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Last Updated: Friday, 19 October 2007, 14:35 GMT 15:35 UK
Fraud inquiry over GMTV phone-ins
GMTV logo
GMTV put in place measures to restore viewer confidence
The Serious Fraud Office (SFO) has said it will review evidence connected to the GMTV phone-in scandal to decide if a criminal investigation should begin.

Its inquiry comes three weeks after ITV1's breakfast broadcaster was fined 2 million by regulator Ofcom for failings over its phone-in quizzes.

Documents supplied by the media watchdog will now be examined.

The fine was imposed after it emerged many callers had no chance of winning competitions over a four-year period.

During this time, finalists were chosen before lines had closed, with some viewers therefore wasting up to 1.80 on each call.

"Following media reports and some complaints received from the general public about GMTV's use of premium rate telephone services, we are in touch with Ofcom, although no SFO investigation is under way," a spokeswoman for the SFO said.

'Extremely serious'

During January 2003 and March 2007, GMTV received 62 million competition entries, of which 25 million were not counted.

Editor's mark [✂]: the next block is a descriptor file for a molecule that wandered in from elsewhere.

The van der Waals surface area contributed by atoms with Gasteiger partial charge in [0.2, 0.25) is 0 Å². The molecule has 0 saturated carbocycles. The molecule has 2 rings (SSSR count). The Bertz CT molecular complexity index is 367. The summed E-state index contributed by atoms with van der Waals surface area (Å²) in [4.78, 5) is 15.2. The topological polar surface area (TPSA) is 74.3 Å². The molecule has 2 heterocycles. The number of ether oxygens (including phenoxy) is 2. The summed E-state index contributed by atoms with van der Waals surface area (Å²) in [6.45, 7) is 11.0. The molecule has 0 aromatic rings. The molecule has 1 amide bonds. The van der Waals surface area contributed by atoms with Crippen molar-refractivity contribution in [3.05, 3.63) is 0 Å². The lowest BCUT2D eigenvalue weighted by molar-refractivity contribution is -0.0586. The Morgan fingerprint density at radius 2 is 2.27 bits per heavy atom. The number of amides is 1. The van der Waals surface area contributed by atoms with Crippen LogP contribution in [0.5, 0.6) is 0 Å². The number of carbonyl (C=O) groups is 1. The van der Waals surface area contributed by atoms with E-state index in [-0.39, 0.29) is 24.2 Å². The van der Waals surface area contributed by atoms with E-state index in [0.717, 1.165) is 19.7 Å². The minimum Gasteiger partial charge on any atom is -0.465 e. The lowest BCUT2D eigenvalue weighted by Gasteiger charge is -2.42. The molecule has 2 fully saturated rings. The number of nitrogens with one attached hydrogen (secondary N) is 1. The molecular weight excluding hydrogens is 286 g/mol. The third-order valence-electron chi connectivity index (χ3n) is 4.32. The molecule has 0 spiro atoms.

Paul Corley
GMTV managing director Paul Corley resigned over the scandal
Over this period, GMTV made nearly 50 million in profit from its phone-ins.

The broadcaster admitted to "serious operational errors", accepted full responsibility and offered refunds to viewers.

When Ofcom imposed a 2 million fine, it said that the breaches were "extremely serious" and failings had been "long-standing and systematic".

A GMTV spokeswoman said: "We have not been approached by the SFO but we would obviously co-operate fully if asked."

Second inquiry

The SFO said it would also await the outcome of Ofcom's investigation into ITV's use of premium-rate telephone services before deciding if a criminal inquiry involving that company was necessary.

GMTV and ITV are separate companies, with GMTV holding the licence to broadcast daily between 0600 and 0925 on ITV1.

Michael Grade
Michael Grade ordered the audit of ITV's programmes
The separate audit of ITV found it made 7.8 million from uncounted votes, affecting 10 million telephone calls. Some eight million people are now eligible for refunds.

On Thursday, Deloitte concluded that there had been a "serious cultural failure" at ITV over the handling of its premium rate phone-ins.

Scotland Yard has said that it may investigate ITV if Ofcom discovers any wrongdoing.

ITV chairman Michael Grade told BBC Radio 4's Today programme on Friday that no evidence of criminal behaviour was uncovered at his company.

He added that he was happy to hand over all evidence to police if required.

A Metropolitan Police spokesman said: "We will await the outcome of the regulatory body's report before any decision is made regarding an investigation."

The media watchdog has already launched its own probe into programmes highlighted by the Deloitte audit, including Soapstar Superstar, Ant and Dec's Saturday Night Takeaway and The X Factor.

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Michael Grade promises to refund callers' money



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